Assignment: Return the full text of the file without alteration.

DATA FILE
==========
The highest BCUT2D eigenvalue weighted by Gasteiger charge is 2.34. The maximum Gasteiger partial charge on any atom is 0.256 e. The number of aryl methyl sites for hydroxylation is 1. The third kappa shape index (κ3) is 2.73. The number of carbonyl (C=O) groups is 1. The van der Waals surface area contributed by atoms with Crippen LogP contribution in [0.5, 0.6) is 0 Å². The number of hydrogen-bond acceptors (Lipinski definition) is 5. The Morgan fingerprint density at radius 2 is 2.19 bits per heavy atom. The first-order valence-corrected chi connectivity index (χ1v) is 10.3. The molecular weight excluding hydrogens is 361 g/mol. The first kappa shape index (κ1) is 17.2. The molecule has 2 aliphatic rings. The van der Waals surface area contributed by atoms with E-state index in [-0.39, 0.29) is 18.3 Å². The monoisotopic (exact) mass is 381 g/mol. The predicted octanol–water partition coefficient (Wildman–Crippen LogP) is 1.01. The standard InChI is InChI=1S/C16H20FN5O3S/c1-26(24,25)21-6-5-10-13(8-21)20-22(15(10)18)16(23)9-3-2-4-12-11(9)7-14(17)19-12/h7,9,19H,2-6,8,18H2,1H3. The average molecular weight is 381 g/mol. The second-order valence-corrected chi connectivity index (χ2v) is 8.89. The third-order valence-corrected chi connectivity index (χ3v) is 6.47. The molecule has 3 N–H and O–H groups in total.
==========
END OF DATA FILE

The highest BCUT2D eigenvalue weighted by Gasteiger charge is 2.34. The maximum Gasteiger partial charge on any atom is 0.256 e. The number of aryl methyl sites for hydroxylation is 1. The third kappa shape index (κ3) is 2.73. The number of carbonyl (C=O) groups is 1. The van der Waals surface area contributed by atoms with Crippen LogP contribution in [0.5, 0.6) is 0 Å². The number of hydrogen-bond acceptors (Lipinski definition) is 5. The Morgan fingerprint density at radius 2 is 2.19 bits per heavy atom. The first-order valence-corrected chi connectivity index (χ1v) is 10.3. The molecular weight excluding hydrogens is 361 g/mol. The first kappa shape index (κ1) is 17.2. The molecule has 2 aliphatic rings. The van der Waals surface area contributed by atoms with E-state index in [-0.39, 0.29) is 18.3 Å². The monoisotopic (exact) mass is 381 g/mol. The predicted octanol–water partition coefficient (Wildman–Crippen LogP) is 1.01. The standard InChI is InChI=1S/C16H20FN5O3S/c1-26(24,25)21-6-5-10-13(8-21)20-22(15(10)18)16(23)9-3-2-4-12-11(9)7-14(17)19-12/h7,9,19H,2-6,8,18H2,1H3. The average molecular weight is 381 g/mol. The second-order valence-corrected chi connectivity index (χ2v) is 8.89. The third-order valence-corrected chi connectivity index (χ3v) is 6.47. The molecule has 3 N–H and O–H groups in total.